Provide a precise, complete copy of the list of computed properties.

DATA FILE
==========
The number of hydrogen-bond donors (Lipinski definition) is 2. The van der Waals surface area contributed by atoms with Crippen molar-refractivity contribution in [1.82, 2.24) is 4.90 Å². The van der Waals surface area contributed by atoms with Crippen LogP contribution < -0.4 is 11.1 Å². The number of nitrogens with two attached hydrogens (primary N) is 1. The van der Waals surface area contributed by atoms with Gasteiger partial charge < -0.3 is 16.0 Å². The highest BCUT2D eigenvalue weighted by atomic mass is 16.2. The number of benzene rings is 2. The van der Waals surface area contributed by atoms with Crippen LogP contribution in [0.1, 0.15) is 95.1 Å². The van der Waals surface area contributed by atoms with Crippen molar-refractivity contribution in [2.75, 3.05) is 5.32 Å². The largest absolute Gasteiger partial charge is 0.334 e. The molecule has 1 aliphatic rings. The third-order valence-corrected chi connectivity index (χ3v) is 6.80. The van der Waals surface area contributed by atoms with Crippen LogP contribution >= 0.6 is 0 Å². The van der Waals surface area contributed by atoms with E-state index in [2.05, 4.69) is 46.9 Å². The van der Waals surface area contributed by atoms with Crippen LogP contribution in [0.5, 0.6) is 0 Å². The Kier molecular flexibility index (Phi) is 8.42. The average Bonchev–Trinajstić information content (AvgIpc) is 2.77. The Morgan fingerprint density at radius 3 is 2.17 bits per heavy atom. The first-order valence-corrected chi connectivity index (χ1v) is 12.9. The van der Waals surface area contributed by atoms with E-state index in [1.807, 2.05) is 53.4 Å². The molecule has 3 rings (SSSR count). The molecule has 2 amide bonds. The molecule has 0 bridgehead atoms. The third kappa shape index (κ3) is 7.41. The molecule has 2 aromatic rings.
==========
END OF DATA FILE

The number of hydrogen-bond donors (Lipinski definition) is 2. The van der Waals surface area contributed by atoms with Crippen molar-refractivity contribution in [1.82, 2.24) is 4.90 Å². The van der Waals surface area contributed by atoms with Crippen LogP contribution < -0.4 is 11.1 Å². The number of nitrogens with two attached hydrogens (primary N) is 1. The van der Waals surface area contributed by atoms with Gasteiger partial charge < -0.3 is 16.0 Å². The highest BCUT2D eigenvalue weighted by atomic mass is 16.2. The number of benzene rings is 2. The van der Waals surface area contributed by atoms with Crippen LogP contribution in [0.1, 0.15) is 95.1 Å². The van der Waals surface area contributed by atoms with Crippen molar-refractivity contribution in [2.75, 3.05) is 5.32 Å². The largest absolute Gasteiger partial charge is 0.334 e. The molecule has 1 aliphatic rings. The third-order valence-corrected chi connectivity index (χ3v) is 6.80. The van der Waals surface area contributed by atoms with Crippen LogP contribution >= 0.6 is 0 Å². The van der Waals surface area contributed by atoms with E-state index in [2.05, 4.69) is 46.9 Å². The van der Waals surface area contributed by atoms with Crippen LogP contribution in [0.5, 0.6) is 0 Å². The Kier molecular flexibility index (Phi) is 8.42. The average Bonchev–Trinajstić information content (AvgIpc) is 2.77. The Morgan fingerprint density at radius 3 is 2.17 bits per heavy atom. The first-order valence-corrected chi connectivity index (χ1v) is 12.9. The van der Waals surface area contributed by atoms with E-state index in [1.807, 2.05) is 53.4 Å². The molecule has 3 rings (SSSR count). The molecule has 2 amide bonds. The molecule has 0 bridgehead atoms. The third kappa shape index (κ3) is 7.41. The molecule has 2 aromatic rings.